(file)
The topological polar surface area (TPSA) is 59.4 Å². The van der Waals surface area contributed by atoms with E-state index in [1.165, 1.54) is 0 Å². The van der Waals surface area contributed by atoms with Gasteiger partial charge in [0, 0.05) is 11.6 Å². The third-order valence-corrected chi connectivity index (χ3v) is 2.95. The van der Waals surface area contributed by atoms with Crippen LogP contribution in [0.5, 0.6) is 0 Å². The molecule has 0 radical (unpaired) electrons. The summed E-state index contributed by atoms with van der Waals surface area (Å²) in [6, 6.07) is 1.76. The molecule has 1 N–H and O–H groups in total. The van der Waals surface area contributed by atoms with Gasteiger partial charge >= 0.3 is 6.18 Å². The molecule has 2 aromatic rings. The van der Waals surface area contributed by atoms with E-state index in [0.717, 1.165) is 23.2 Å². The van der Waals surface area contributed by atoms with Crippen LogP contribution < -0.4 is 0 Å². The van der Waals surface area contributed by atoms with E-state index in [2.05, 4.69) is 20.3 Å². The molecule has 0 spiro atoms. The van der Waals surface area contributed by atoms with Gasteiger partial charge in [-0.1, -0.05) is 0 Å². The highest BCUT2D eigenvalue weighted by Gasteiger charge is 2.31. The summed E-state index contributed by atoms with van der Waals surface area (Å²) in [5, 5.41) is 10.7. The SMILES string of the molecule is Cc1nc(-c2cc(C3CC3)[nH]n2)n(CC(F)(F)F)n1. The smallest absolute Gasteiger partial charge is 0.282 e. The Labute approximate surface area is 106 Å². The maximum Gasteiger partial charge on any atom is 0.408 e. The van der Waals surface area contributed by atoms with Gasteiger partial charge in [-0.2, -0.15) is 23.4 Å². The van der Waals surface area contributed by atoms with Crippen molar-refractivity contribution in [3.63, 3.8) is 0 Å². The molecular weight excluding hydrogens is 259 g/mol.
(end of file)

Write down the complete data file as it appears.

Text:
The topological polar surface area (TPSA) is 59.4 Å². The van der Waals surface area contributed by atoms with E-state index in [1.165, 1.54) is 0 Å². The van der Waals surface area contributed by atoms with Gasteiger partial charge in [0, 0.05) is 11.6 Å². The third-order valence-corrected chi connectivity index (χ3v) is 2.95. The van der Waals surface area contributed by atoms with Crippen LogP contribution in [0.5, 0.6) is 0 Å². The molecule has 0 radical (unpaired) electrons. The summed E-state index contributed by atoms with van der Waals surface area (Å²) in [6, 6.07) is 1.76. The molecule has 1 N–H and O–H groups in total. The van der Waals surface area contributed by atoms with Gasteiger partial charge >= 0.3 is 6.18 Å². The molecule has 2 aromatic rings. The van der Waals surface area contributed by atoms with E-state index in [0.717, 1.165) is 23.2 Å². The van der Waals surface area contributed by atoms with Crippen LogP contribution < -0.4 is 0 Å². The van der Waals surface area contributed by atoms with E-state index in [2.05, 4.69) is 20.3 Å². The molecule has 0 spiro atoms. The van der Waals surface area contributed by atoms with Gasteiger partial charge in [-0.1, -0.05) is 0 Å². The highest BCUT2D eigenvalue weighted by Gasteiger charge is 2.31. The summed E-state index contributed by atoms with van der Waals surface area (Å²) in [5, 5.41) is 10.7. The SMILES string of the molecule is Cc1nc(-c2cc(C3CC3)[nH]n2)n(CC(F)(F)F)n1. The smallest absolute Gasteiger partial charge is 0.282 e. The Labute approximate surface area is 106 Å². The maximum Gasteiger partial charge on any atom is 0.408 e. The van der Waals surface area contributed by atoms with Gasteiger partial charge in [-0.2, -0.15) is 23.4 Å². The van der Waals surface area contributed by atoms with Crippen molar-refractivity contribution in [3.63, 3.8) is 0 Å². The molecular weight excluding hydrogens is 259 g/mol.